Costs vary widely for doggy daycare facilities. Expect to pay anywhere from $12 to $50 per day depending on where you live, the hours the facility offers and the extra amenities it provides. The more services a doggy daycare offers, the more expensive it will be. Many facilities offer monthly packages that allow owners to be flexible on daycare days but reduce the overall monthly costs to anywhere between $240 to $550 per month.
Licensing and Insurance
The doggy daycare facility should be properly licensed and insured as a local business and adhere to local and state business laws. Every state and county has different guidelines and rules for state licensing. Ask the doggy daycare for a copy of its license and whether or not it is insured and for what types of losses.
Confirm that the insurance covers you in the event that something happens to your dog while under the care of the facility. Negligent acts by owners, staff and other dogs (or their owners) need to be covered by the insurance. You need more than just a trip and fall insurance liability policy.
Doggy daycares are not required to obtain a certification like a child daycare facility. This can make it hard for a dog owner to trust the establishment it works with. Pet Care Pros is one company that offers pet care certifications, but this isn’t required to open facilities. Ask the pet care facility if they have any certifications.
Also, ask what training the staff members have. Are they certified dog trainers or handlers? Some might have training in a veterinarian’s office. You should also ask whether all employees are current on Dog CPR and First Aid certifications. This certification is offered by the American Red Cross. You have to know that even in the worst-case scenario such as a dogfight or unforeseen health issue that your dog is in good hands.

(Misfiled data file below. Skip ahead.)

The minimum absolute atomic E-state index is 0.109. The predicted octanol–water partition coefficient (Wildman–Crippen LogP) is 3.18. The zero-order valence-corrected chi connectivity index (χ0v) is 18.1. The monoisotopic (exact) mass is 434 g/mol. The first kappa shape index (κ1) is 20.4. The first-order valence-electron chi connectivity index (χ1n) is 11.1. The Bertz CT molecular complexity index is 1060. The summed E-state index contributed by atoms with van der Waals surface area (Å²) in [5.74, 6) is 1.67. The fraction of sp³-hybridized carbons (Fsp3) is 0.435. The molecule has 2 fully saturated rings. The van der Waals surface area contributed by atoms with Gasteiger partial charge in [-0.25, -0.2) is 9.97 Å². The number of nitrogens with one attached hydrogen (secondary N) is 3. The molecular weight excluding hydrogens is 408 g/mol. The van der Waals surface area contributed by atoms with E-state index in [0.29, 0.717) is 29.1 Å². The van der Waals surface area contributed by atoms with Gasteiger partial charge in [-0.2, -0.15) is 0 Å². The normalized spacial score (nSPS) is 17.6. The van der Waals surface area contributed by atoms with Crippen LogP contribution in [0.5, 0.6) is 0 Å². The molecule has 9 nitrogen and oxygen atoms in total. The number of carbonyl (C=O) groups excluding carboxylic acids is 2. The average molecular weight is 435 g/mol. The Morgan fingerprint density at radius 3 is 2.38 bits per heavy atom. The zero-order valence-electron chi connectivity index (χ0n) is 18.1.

Ask who the veterinarian on-call is for the facility. Facilities should have someone they use for any emergency. Look up the veterinarian and see if there are someone you would choose for your pet. Even if the vet is next door, if this is a person that you chose not to make your dog’s primary care provider, you should consider whether the facility is for you.
It’s always good to call the veterinarian. If your dog might be under their care, you should know their treatment philosophy and perhaps even set up an intake appointment just so they are familiar with your animal and have their file on record. You don’t need to change vets, but making sure the on-call vet can act in emergency scenarios according to your wishes and your dog’s history is paramount.
Choosing A Doggy Day Care Center
The daycare fee associated with the facility will depend on the size, location and amenities offered. Expect to pay more for a facility that has more to offer. At the same time, densely populated urban areas where commercial real estate is quite expensive will also affect the per day cost of doggy daycare.